College Tuition & Fee Payment Options
Last updated October 23, 2023
While there are a variety of ways to pay for college, some options are easier than others. Whether you're using scholarships, grants, loans, or your own personal funds, it's important to know your options to avoid taking on unnecessary debt. We'll explore the different ways to pay for college tuition and provide tips for making the process as smooth as possible.
Set up a checking account
Setting up a checking account will allow you the option to pay directly from your account using your debit card or by writing and sending a check. Family members can send you money through payment apps like Venmo or Cash App, which you can then transfer to your checking account to make a payment. Safety tip: set a pin for payment apps and password lock your bank apps.
Consider payment plans
If a one-time tuition payment is not financially possible, check with your school to see if there’s an option to set up a payment plan. With a payment plan, you pay a monthly interest-free amount over a certain period– in most cases, for the length of the quarter or semester. Ask the financial aid office as soon as you can, because it might take time to set up.
How to Access Your Financial Aid
There are different ways to access your financial aid depending on the aid type:
Log in to your student account and review any final steps on your end to receive your scholarship award(s) or grant(s). Keep track of the requirements you must meet to stay eligible for any scholarships or grants you’ve received. Common eligibility requirements include being enrolled in a certain amount of credits (usually full time credits) or maintaining a certain GPA.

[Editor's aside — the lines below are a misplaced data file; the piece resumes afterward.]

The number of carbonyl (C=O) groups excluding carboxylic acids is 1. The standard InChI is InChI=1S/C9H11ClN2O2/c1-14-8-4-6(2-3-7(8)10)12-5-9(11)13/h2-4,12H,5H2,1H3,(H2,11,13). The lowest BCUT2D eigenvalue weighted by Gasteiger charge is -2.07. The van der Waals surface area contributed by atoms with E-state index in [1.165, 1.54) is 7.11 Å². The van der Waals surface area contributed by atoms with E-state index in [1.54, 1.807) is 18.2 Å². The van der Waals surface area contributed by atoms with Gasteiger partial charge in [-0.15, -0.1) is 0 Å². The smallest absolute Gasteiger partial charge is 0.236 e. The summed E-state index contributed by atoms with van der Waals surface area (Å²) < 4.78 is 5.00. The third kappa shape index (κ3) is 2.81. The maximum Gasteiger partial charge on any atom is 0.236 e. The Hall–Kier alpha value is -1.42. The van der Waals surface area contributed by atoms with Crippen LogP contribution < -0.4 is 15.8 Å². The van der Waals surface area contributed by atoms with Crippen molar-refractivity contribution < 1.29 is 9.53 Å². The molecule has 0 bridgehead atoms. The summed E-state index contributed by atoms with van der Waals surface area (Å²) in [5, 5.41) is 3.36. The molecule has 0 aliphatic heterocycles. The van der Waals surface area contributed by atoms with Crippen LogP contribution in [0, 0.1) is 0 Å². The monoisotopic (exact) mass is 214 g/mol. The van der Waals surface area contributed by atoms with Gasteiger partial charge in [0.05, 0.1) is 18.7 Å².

If you received a work-study award, be sure to review the details of your program. What steps do you need to take in order to secure a job? Which jobs can you apply for? Where can you find positions that will count as work-study? If you’re not sure, check in with your financial aid office.
Check your FAFSA account and student account for information about your federal loans. In general, your student aid offer will include directions on accepting aid. Follow these directions carefully. In most cases, you will sign a promissory note (a contract between you and the lender) that specifies the terms and conditions of the loan. If you are accepting a loan, you will need to finish a loan education program, known as entrance counseling, before receiving any aid.
Taking out private loans should be a last-resort plan, after you have tried all other ways of paying for tuition. Private loans have higher interest rates than federal loans, and the terms and conditions are usually not as good. Read all the fine print and borrow only the amount you need and can reasonably afford to pay back.
It's important to know your college payment options and choose the ones that work best for you. Want to learn more about paying for college? Check out our FAFSA resources or text #Hello to 33-55-77 to chat with one of our advisors. If you're using a mobile device, click here to have the text message set up for you!